New York Attorney General Letitia James announced Thursday a resolution of a multi-state lawsuit against the Sackler family and their company, Purdue Pharma, for their alleged role in fueling the opioid crisis.
According to the attorney general's office, Purdue Pharma will shut down and end the Sackler family’s ability to manufacture opioids. More than $4.5 billion will be paid to fund opioid prevention, treatment and recovery programs. The agreement also will make public tens of millions of documents James says are related to the company and the family’s roles in igniting the opioid crisis.
“For nearly two years, since Purdue Pharma declared bankruptcy, the company and the Sackler family have used every delay tactic possible and misused the courts — all in an effort to shield their misconduct,” James said in a statement. “While this deal is not perfect, we are delivering $4.5 billion into communities ravaged by opioids on an accelerated timetable and it gets one of the nation’s most harmful drug dealers out of the opioid business, once and for all. We’ll be able to more quickly invest these funds in prevention, education, and treatment programs, and put an end to the delays and legal maneuvering that could possibly continue for years and across multiple continents."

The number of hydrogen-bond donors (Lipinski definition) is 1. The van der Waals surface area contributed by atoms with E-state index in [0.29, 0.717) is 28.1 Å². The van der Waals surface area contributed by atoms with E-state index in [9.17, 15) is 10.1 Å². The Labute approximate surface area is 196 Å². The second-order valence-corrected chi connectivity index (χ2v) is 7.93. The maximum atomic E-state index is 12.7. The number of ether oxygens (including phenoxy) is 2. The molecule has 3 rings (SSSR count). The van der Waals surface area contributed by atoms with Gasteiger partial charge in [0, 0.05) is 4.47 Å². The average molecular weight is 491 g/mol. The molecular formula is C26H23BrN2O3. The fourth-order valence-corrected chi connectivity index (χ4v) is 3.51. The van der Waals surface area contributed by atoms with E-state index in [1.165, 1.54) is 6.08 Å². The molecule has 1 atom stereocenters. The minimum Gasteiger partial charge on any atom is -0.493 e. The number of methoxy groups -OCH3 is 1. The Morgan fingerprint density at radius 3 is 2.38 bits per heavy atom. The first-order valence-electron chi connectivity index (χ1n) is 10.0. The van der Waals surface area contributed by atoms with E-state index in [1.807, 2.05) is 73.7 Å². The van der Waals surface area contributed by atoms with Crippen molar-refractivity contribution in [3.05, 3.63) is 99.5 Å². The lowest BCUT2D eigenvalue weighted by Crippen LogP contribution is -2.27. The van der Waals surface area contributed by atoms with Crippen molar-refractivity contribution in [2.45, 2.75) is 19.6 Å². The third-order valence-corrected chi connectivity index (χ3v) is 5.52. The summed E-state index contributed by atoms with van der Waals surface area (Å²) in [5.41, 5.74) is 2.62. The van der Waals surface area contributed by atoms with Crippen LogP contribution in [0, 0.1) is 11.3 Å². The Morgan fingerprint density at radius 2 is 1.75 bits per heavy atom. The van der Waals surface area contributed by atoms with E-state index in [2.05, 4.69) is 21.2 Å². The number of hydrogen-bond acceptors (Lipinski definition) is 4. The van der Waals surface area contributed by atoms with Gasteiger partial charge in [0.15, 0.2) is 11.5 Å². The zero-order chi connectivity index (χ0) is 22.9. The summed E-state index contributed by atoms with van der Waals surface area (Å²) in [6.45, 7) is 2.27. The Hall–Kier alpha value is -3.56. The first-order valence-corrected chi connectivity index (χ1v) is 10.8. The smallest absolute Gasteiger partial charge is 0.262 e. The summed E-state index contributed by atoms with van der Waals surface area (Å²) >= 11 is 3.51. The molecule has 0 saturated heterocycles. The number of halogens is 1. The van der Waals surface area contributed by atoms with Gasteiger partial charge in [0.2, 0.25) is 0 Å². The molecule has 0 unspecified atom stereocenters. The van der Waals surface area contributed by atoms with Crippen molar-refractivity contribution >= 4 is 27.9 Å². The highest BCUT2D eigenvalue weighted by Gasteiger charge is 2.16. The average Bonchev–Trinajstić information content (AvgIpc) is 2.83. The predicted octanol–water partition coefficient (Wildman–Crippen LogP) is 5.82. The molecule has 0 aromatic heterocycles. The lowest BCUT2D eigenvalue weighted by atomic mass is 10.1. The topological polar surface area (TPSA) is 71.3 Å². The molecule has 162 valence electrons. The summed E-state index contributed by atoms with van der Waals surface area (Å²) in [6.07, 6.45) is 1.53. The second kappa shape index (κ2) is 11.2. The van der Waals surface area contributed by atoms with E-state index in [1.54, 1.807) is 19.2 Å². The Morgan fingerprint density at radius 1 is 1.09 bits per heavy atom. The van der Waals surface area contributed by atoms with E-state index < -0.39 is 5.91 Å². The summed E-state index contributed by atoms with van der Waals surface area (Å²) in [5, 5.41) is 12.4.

Under terms of the settlement, New York would receive at least $200 million over the next nine years.
"While no amount of money will ever compensate for the thousands who lost their lives or became addicted to opioids across our state or provide solace to the countless families torn apart by this crisis, these funds will be used to prevent any future devastation," James said in the statement.
This settlement comes on the heels of two other drug-related settllements this year. In February, she helped secure more than $32 million as part of a nationwide opioid settlement with the consulting firm McKinsey & Company. A few weeks ago, a settlement ended Johnson & Johnson’s sale of opioids nationwide and delivered $230 million to New York.
Cases against Mallinckrodt and Rochester Drug Cooperative are currently in U.S. Bankruptcy Court.